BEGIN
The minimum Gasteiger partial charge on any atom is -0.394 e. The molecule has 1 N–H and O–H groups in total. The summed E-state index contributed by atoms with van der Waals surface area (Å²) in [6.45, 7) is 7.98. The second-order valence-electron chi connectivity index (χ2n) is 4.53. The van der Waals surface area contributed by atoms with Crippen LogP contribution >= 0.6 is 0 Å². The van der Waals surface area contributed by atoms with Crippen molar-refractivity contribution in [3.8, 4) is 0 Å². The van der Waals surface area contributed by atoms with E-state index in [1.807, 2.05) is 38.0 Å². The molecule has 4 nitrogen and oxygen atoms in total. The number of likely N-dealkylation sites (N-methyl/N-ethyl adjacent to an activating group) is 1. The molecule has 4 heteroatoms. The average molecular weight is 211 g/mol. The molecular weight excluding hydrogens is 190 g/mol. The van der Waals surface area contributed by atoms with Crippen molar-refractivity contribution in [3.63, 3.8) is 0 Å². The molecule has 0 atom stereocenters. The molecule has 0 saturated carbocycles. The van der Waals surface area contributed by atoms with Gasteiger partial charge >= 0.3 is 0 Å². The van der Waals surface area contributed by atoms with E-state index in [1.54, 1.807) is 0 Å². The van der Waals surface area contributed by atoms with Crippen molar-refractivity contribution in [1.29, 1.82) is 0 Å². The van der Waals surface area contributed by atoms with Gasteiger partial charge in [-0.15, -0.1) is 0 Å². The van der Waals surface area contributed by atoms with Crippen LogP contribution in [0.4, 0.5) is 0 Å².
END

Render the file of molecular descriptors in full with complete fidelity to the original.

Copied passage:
The minimum Gasteiger partial charge on any atom is -0.394 e. The molecule has 1 N–H and O–H groups in total. The summed E-state index contributed by atoms with van der Waals surface area (Å²) in [6.45, 7) is 7.98. The second-order valence-electron chi connectivity index (χ2n) is 4.53. The van der Waals surface area contributed by atoms with Crippen LogP contribution >= 0.6 is 0 Å². The van der Waals surface area contributed by atoms with Crippen molar-refractivity contribution in [3.8, 4) is 0 Å². The van der Waals surface area contributed by atoms with E-state index in [1.807, 2.05) is 38.0 Å². The molecule has 4 nitrogen and oxygen atoms in total. The number of likely N-dealkylation sites (N-methyl/N-ethyl adjacent to an activating group) is 1. The molecule has 4 heteroatoms. The average molecular weight is 211 g/mol. The molecular weight excluding hydrogens is 190 g/mol. The van der Waals surface area contributed by atoms with Crippen molar-refractivity contribution in [3.63, 3.8) is 0 Å². The molecule has 0 atom stereocenters. The molecule has 0 saturated carbocycles. The van der Waals surface area contributed by atoms with Gasteiger partial charge >= 0.3 is 0 Å². The van der Waals surface area contributed by atoms with E-state index in [1.54, 1.807) is 0 Å². The van der Waals surface area contributed by atoms with Crippen molar-refractivity contribution in [1.29, 1.82) is 0 Å². The van der Waals surface area contributed by atoms with Gasteiger partial charge in [-0.15, -0.1) is 0 Å². The van der Waals surface area contributed by atoms with Crippen LogP contribution in [0.4, 0.5) is 0 Å².